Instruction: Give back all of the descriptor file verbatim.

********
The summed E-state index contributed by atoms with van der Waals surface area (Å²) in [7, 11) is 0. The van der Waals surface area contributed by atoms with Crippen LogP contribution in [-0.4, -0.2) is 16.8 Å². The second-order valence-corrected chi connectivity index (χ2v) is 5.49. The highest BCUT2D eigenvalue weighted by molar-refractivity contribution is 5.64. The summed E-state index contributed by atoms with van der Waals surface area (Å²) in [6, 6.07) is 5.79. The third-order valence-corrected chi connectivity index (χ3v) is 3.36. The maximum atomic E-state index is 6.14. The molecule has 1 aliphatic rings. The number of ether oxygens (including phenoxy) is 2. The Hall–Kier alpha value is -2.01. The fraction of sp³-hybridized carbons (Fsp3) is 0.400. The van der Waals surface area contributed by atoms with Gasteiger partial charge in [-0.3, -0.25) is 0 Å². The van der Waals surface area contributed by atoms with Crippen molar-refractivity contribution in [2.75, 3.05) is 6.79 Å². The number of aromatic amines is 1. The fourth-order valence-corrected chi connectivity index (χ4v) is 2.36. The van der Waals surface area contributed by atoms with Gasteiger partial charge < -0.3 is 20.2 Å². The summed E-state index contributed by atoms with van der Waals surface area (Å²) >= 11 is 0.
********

The summed E-state index contributed by atoms with van der Waals surface area (Å²) in [7, 11) is 0. The van der Waals surface area contributed by atoms with Crippen LogP contribution in [-0.4, -0.2) is 16.8 Å². The second-order valence-corrected chi connectivity index (χ2v) is 5.49. The highest BCUT2D eigenvalue weighted by molar-refractivity contribution is 5.64. The summed E-state index contributed by atoms with van der Waals surface area (Å²) in [6, 6.07) is 5.79. The third-order valence-corrected chi connectivity index (χ3v) is 3.36. The maximum atomic E-state index is 6.14. The molecule has 1 aliphatic rings. The number of ether oxygens (including phenoxy) is 2. The Hall–Kier alpha value is -2.01. The fraction of sp³-hybridized carbons (Fsp3) is 0.400. The van der Waals surface area contributed by atoms with Gasteiger partial charge in [-0.3, -0.25) is 0 Å². The van der Waals surface area contributed by atoms with Crippen molar-refractivity contribution in [2.75, 3.05) is 6.79 Å². The number of aromatic amines is 1. The fourth-order valence-corrected chi connectivity index (χ4v) is 2.36. The van der Waals surface area contributed by atoms with Gasteiger partial charge < -0.3 is 20.2 Å². The summed E-state index contributed by atoms with van der Waals surface area (Å²) >= 11 is 0.